“Forgive me, for all the things I did but mostly for the ones I did not” – Donna Tartt, The Secret History
Donna Tartt’s debut novel The Secret History can best be described as a dark academia thriller. If you’re unfamiliar with the term “dark academia”, think classic literature and basically a romanticization of education. The first thing that comes to my mind is the aesthetic and atmosphere of a Harry Potter book or movie. The neutral tones of Hogwarts, the old buildings, the mystery, and curiosity truly resemble the Harry Potter vibe. Dead Poets Society is another great cinematic example. The Secret History manages to encompass nearly every aspect of this dark academia aesthetic.
The novel takes place in the 1980s at a small, elite, liberal arts college in Vermont called Hampden. It centers around six of the college’s Greek classics students: Richard Papen, Francis Abernathy, Henry Winter, Edmund “Bunny” Corcoran, and twins Camila and Charles Macaulay. The novel is narrated from Richard Papen’s point of view. Years after his time at Hampden, Richard recalls the events that led to the murder of one of the Greek students, Bunny. In fact, in the prologue, Richard details parts of the murder revealing himself and the five other students were a part of it. He concludes the prologue by claiming, “I suppose at one time in my life I might have had any number of stories, but now there is no other. This is the only story I will ever be able to tell”.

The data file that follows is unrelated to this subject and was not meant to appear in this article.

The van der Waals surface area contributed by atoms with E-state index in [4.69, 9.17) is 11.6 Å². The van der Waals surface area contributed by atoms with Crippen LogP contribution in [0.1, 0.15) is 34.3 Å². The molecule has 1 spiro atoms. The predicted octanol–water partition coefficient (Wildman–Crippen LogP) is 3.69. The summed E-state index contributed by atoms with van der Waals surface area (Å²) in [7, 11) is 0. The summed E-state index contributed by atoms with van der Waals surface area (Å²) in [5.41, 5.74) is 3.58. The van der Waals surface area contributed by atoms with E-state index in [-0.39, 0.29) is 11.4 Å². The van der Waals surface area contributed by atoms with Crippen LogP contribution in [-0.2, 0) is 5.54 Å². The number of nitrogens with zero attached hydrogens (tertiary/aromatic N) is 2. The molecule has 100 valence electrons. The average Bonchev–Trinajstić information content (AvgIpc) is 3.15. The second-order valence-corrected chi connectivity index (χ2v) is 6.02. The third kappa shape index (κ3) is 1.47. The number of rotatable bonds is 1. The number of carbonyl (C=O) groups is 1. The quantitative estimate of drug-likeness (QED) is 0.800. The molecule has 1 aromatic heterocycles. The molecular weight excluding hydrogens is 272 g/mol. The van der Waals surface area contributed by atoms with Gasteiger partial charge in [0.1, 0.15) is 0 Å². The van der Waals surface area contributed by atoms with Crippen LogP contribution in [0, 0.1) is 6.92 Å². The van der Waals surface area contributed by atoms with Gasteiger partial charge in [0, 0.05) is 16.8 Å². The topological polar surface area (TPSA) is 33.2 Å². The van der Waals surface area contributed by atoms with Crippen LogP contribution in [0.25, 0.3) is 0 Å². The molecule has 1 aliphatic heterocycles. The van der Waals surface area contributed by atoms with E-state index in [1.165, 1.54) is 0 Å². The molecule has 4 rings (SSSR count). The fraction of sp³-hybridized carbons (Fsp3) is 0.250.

Something about the dark academia aesthetic is cozy and fall-like. The Aesthetics Wikipedia rattles off some key motifs and values of dark academia including “books, history, old money, existentialism, intelligence, learning, curiosity, and intrigue”. All of them can be found in Tartt’s novel. I genuinely believe that, apart from the actual plot, this aesthetic is what is so addicting about the story. The imagery Tartt creates through her incredible writing is truly unmatched to any thriller I have read before. I loved this one quote from chapter two, while Richard is looking out his dorm room window: “I was staring out the window in a sort of trance, at the meadow cropped close like bright green velvet and billowing into carpeted hills at the horizon, when I saw the twins, far below, gliding like a pair of ghosts on the lawn.” This is just one example of many in a book filled with incredible writing.
Aesthetics aside, the plot alone is enough to get anyone to read it. The prologue had me from the moment I picked it up. Why did they kill one of their best friends? Why are we learning about it so soon? Even more confusing is the fact that the novel doesn’t end after Bunny is murdered. A second part details the harrowing events that follow.
As great as the aesthetic is, my favorite aspect of The Secret History was probably the characters. I completed the book about a month ago and I still think about the characters now and then. You feel like you’re at the Vermont college studying Greek with the students and their eccentric professor, Julian. Their development throughout the book is amazing. Characters I started out disliking became some of my favorite literary characters ever by the end. The bond they have (considering the circumstances of literally murdering their friend) is unlike any I have seen before.
I could honestly go on about this book forever. Do yourself a favor and pick up The Secret History for your dark academia fix this fall!